starting to get some professional buying but the smaller timeframes are in a breakout to the downside. When I get an END on the small timeframe I'll take one off. Since I got the setup on the highest timeframe I'll be monitoring those for the remaining contracts.
You know, I often feel that such spikes where large orders are there one second and gone the next are signs to 'fade' it.
I think they are screwing with algo traders who are looking at depth for part of their trading decisions.
Too many times when I see a huge block of orders on the bid appear out of nowhere, initially giving you pause thinking that they will "hold it up" or prevent price from dropping, what ends up happening is the orders are pulled and price does indeed drop.
I think a more telling sign is when the bid reaches extremely few contracts, or even no contracts, yet the Last will not pierce the bid. This is clearly a sign of a large institution pulling out the big guns to buy everything necessary to prevent price from moving 1 tick lower. And this is usually a sign the market will indeed head higher.
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As with anything I think there are not any clear cut black & white rules such as fade spoofing. It all depends on the intent of the market participant. For example, let's say price is at 80.00 and I offer 10 at 80.04. I can put bid 100 at 79.98 and scare shorts so they stop driving price down and entice longs into leaning on my bid. Price goes up, I get filled at 80.04 and then I start hitting the bid to drive price down.
Now another scenario: price is at 80.03, longs are in control so I offer 100 at 80.06 and I offer 10 at 80.04. Longs see the 100 and back off, shorts see it and join me at 80.04 I then pull my offer at 80.06.
That's two different scenario and in one case you fade it and in the other you lean on it. So knowing which to do depends on reading the dom & order flow. It takes a lot of practice. I don't want to sound like an expert, I'm really new at it and I'm observing the dom in between trades so I can learn it. Observing it and being able to profit from it are two different things.
My feeling is that more often spoofing (didnīt know that there was a word) is weaknes. A last resort before SL. Of cource, maybe som suckers fall for it but usually itīs better to fade it. Off course the trick is to recognize that its just a flash from 1 participant and not just many participants seeing the same opportunity. I donīt rely that much on DOM but i view it as the "poker table". Most of the time the pros will keep their pokerface but sometimes they reveal their weakness.
For instance a imbalance in the best bid/ask but without movement could be a some one accumulating through algo execution. For instance u se 100 at the bid and +500 at the ask still the bid side remains 100 even when sellers get aggressive and start hitting the bid.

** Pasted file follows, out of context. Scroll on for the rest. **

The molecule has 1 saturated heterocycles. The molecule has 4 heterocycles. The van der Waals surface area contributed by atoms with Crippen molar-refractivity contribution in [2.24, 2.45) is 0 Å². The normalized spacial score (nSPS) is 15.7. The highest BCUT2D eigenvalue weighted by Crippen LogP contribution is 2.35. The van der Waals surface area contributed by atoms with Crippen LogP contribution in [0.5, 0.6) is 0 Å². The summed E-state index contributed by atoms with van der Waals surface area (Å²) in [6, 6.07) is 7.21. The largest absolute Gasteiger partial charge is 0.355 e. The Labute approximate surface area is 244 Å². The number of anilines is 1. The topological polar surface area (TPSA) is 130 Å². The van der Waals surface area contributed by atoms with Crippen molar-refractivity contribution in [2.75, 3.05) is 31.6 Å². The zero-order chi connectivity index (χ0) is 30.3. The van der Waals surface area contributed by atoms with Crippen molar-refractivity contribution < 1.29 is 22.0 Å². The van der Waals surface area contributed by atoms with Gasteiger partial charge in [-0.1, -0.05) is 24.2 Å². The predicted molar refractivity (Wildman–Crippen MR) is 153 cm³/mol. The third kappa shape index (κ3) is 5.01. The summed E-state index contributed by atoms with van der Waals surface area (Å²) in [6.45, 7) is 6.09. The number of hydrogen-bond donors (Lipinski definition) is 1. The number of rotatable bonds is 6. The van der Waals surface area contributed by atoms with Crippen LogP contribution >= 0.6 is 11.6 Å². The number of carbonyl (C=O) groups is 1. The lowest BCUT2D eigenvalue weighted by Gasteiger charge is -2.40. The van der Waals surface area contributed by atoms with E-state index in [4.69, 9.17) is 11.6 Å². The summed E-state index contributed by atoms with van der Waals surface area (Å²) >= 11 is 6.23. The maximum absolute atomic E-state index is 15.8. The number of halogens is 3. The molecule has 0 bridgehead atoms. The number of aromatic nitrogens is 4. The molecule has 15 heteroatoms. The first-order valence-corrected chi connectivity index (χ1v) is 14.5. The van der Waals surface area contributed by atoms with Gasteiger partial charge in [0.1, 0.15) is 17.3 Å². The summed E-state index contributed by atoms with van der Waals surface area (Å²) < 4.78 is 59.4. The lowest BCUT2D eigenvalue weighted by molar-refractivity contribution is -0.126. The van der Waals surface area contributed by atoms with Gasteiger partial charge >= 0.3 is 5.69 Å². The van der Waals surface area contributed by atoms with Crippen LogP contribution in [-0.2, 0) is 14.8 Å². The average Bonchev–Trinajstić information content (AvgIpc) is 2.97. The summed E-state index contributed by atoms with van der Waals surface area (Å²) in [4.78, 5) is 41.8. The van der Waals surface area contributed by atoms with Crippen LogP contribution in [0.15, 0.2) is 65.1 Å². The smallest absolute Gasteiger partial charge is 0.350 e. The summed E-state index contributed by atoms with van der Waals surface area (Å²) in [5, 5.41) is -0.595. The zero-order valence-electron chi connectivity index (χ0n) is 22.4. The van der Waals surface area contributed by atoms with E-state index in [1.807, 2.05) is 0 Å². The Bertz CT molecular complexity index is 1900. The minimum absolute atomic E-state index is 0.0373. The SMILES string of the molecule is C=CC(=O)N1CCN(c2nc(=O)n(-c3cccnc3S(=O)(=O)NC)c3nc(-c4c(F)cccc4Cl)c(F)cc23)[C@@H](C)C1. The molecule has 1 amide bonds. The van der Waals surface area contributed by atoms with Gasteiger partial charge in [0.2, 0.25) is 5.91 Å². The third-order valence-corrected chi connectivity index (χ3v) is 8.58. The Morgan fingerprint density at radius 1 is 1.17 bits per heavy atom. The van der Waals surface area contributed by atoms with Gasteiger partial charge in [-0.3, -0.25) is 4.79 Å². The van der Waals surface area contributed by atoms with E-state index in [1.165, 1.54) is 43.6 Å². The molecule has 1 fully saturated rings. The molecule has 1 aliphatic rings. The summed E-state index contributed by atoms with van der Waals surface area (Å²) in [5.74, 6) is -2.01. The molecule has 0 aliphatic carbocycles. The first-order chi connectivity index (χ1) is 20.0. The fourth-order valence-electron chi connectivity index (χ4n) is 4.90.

Or a sudden imbalance in the orderbok where u suddenly se 5000 buyers and 10000 seller. That would give me confidence in a long position. Off course context is crutial. Where is that extra 5000 seller. Usually 1-2 ticks above best ask. Is this level a "known" level?
I made a example a while ago. Price bust trough the low of the day before and rotates back up. In the weakest moment when the bid side shows 10-40 contracts the ask goes from 127 to 1165 contract. A 1000 lot appearing in premarket is a really big lot. But u have to ask your self why does a big player whant to sell 1000 contracts in one lot. If he truely belives that it will go down he will hide his intentions to get the best price and sell in smaller lots. Just flashing a big order where it canīt get hit just shows that the guy doesnīt want to commit. I this example, as soon as 1 lot is executed on the ask it dissapears. This is replay. It happend som fast and i was trading so i coulden record it live.
Iīve done lot of sim just with the DOM just to lean what makes the market tick. One thing i did was just hitting the market when i saw big balances for a 1:1 trade. And it was more profitable to fade it. Also, everytime i enter a trade i take a sceendump of my chart and the DOM. That way i learned not to fear a great imbalance in the orderbook.
But like I wrote contex as always determinates. What is a big lot? Bottoms and topps usually have a greater activety in the orderbook on booth sides. The liquidity kills the volatility. If i see lots of contracts at a level that i expect a respons i respect it.
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Mission Impossible: Trade the DAX during the European Summit
I had to take the pill.
First off there were two big moves and I missed them both by a few ticks. I saw it setting up but by the time I confirmed with my charts, it was too late. in this case chasing would have worked but I don't do that so I just sat out.
Then the dax went into a tight trading range, kind of like yesterday. I saw 3 more scalp setups but again I was too slow to get in.
Then the dax started slowing down and I was able to get in. There is an old saying, something about if the market lets you in then you don't want to be in. That was true today.
Towards the end I started focusing real hard and I managed to climb out of most of the losses but not totally and that's when I took the cyanide pill.
So lessons learned today:
- stay out when in a really tight range. I love trading ranges but not when it's like wearing pants that are two sizes too small.
- go with my intuition instead of checking all my charts and indicators for confirmation. enter and then just get out if I see a lack of comfirmation. This will only work if I pre-qualify each setup and know the state of my charts before the entry
- two full stops will wipe out lots of small gains. it wasn't a question of discipline it was that they went pretty fast with no pullback that I usually use to get out
The following user says Thank You to cunparis for this post: